Xenotransplantation is any procedure that involves the transplantation, implantation or infusion into a human recipient of either (a) live cells, tissues, or organs from a nonhuman animal source, or (b) human body fluids, cells, tissues or organs that have had ex vivo contact with live nonhuman animal cells, tissues or organs. The development of xenotransplantation is, in part, driven by the fact that the demand for human organs for clinical transplantation far exceeds the supply.
- This breakthrough may bring us one step closer to resolving the worldwide organ scarcity.
- In India, between 25,000 and 30,000 liver transplants are required each year. However, just approximately 1,500 people receive them.
- Pigs are becoming more common organ transplant recipients.
- According to the health ministry, over 0.18 million individuals in India suffer from renal failure each year, but only about 6,000 kidney transplants are performed in the nation.
- In India, between 25,000 and 30,000 liver transplants are required each year, but only approximately 1,500 are performed.
- In the case of the heart, 50,000 patients have heart failure and require a heart transplant.
- Despite this, barely 10-15 heart transplants are performed in India each year.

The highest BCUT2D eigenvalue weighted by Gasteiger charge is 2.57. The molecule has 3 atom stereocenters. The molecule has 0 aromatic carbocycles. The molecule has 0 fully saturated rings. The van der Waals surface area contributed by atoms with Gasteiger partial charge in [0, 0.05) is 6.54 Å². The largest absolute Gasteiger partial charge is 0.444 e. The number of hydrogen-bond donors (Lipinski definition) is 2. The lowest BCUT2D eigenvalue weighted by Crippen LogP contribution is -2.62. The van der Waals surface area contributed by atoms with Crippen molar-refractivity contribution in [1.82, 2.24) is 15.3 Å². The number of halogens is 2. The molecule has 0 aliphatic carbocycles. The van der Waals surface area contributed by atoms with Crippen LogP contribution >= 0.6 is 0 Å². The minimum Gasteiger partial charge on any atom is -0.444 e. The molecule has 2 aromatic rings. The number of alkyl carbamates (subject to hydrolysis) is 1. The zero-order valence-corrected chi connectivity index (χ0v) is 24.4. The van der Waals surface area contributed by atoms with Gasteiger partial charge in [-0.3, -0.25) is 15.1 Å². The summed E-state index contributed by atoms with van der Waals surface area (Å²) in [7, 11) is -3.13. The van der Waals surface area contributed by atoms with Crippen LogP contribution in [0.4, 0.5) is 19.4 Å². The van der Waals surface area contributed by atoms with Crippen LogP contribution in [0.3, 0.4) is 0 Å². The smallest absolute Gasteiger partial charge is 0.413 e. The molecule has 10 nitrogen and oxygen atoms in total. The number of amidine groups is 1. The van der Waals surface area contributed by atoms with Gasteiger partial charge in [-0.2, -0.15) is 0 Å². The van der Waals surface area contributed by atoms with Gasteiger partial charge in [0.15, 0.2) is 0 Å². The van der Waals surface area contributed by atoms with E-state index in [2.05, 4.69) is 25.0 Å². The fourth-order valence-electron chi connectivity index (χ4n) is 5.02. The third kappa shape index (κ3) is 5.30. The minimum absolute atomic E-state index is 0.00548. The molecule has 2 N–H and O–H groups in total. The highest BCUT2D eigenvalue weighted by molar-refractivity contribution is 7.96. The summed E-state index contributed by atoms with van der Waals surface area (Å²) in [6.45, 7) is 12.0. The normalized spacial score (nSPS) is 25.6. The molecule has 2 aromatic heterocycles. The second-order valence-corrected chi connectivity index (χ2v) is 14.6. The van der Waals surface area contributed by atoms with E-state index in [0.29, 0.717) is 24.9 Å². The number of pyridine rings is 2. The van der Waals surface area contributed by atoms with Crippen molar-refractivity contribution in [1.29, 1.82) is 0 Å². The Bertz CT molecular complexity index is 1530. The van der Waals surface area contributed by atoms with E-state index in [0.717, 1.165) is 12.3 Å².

- Pigs have an edge over primates when it comes to organ harvesting since they are easy to grow and reach mature human size in six months.
- Pig heart valves are frequently transplanted into humans, and some diabetic patients have received pancreatic cells from pigs.
- Animal rights: Many people, especially animal rights organisations, are highly opposed to murdering animals in order to harvest their organs for human use.
- Reduced life expectancy: In the 1960s, many organs were harvested from chimps and transplanted into terminally ill individuals, who did not live much longer as a result.
- Religious violations: In Islam and many other religions, some animals, such as pork, are absolutely banned.
- Informed consent: When considering the future uses of xenotransplantation, autonomy and informed consent are critical.
- Zoonosis dangers: The safety of public health is an important element to consider. We are already dealing with the most serious zoonotic disease danger.
How to structure
- Give an intro about Xeno transplantation
- Explain the process behind it
- Explain how it helps in the shortage of organs
- Suggest way forward and conclude